I was 15 years old when I landed my first job. While many of my friends who were also starting their employment went the fast food or grocery store route, I did something that was much more glamorous.

Well, when I say more glamorous, the only details that made it more glamorous were that I had my own cubicle, a coffee and hot chocolate station with my own company logo mug, and behind me on the wall was one of those inspirational framed quotes with a golf ball on the putting green that could be seen in every office throughout the world in the late ‘80s and early ‘90s.

Yup, 15 years old and living the corporate life.

There is one detail I left out. I was part of the profession that every living being despised the most. From 5-9 p.m. every Monday through Thursday, I was viewed as a descendant sent from the underworld to wreak havoc on your phone lines as I was, you guessed it, a telemarketer.

Over the years I have been a telemarketer, a collections agent, an insurance salesman and a middle school algebra teacher. Let’s just say I might hold the world record for most words thrown at me that aren’t in Webster’s Dictionary. Add these professions to the calls I made trying to get ladies who had my interest to go out to dinner with me, I heard more dial tones than Fido’s got fleas.

Oh, and there is one detail of this telemarketing job that I didn’t tell you. I sold septic tank cleaner. Yes, that’s right, septic tank cleaner, and I sold it during dinner time hours. So, you can imagine how often my solicitation calls went unappreciated. We had a script to read, and for those that fired back with a response, there was a quick response we had to reply with.

“My family and I are having dinner and it is not a good time to talk or think about my septic system. Can you please call back at another time?”

“Mr. Jones, I do understand and it is never a good time to discuss your septic maintenance until it is too late, wouldn’t you agree? Now, will that be a Visa or Mastercard you will be using this evening?” To think that sometimes actually worked still to this day mesmerizes me and makes me question the human psyche. Yes, it keeps me up some nights.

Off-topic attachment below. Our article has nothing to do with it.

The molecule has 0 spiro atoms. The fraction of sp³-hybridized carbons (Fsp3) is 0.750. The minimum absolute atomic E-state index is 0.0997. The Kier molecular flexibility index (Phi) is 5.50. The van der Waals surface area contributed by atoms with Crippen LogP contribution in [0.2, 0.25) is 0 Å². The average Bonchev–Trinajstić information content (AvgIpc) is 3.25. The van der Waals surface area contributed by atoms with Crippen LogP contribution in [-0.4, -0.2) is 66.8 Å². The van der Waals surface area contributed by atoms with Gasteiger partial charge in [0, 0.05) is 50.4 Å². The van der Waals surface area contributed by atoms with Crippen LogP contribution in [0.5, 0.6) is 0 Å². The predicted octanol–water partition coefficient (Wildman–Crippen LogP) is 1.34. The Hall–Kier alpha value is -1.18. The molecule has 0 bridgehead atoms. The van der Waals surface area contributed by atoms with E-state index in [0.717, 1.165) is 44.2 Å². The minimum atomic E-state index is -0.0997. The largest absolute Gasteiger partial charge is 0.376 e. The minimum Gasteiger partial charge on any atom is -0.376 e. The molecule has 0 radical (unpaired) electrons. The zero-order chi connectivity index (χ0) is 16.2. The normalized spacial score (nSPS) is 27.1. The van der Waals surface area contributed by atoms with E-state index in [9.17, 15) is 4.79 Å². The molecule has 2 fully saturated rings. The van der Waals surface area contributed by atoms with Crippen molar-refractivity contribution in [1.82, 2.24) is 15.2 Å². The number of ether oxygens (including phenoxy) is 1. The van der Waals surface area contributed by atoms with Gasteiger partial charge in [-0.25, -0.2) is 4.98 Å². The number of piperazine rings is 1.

I have always been somewhat sympathetic to telemarketers because I have been there, done that and bought the T-shirt. Well, maybe not the T-shirt but the logo coffee mug. However, there is no screening process anymore to identify if the person answering the phone is your target audience.

That’s right, I’m talking to you Extended Warranty people. You say that this is your “final call” and I really wish you would keep your word on that and maybe even Google the definition of the word “final.” I just want to reply “Oh yeah, well the sound you are about to hear is my final airhorn.”

They even call my son, who is 13 years old. He just got his first cellphone and the telemarketing sharks have a hot new lead.

“Young man, do you own a vehicle?” When he replies yes, they get so excited. “What is the year and make of your vehicle?”

“It’s a 2017 Tonka Truck. I got it for my tenth birthday. You want my card number? Let me grab my library card from school; it has a number on it.” Then, to add insult to injury, I taught my son to add “You should talk to my dad. He owns a car lot and was looking to add a warranty to the 161 cars he has on his lot. But, I don’t have his phone number. Have a good day.” Click!

Thanks for reading, but I’ve got to go. The phone is ringing and it’s a private number. Maybe it’s one of the gals I asked out years ago, and maybe she wants to sell me some septic tank cleaner. I mean, I do own a septic system and it’s 6:18 p.m., so…..

Mike Elis is a comic emcee and music and comedy promoter. Be sure to tune in to his radio show “The Mike on the Mic” show on WZLA 92.9FM.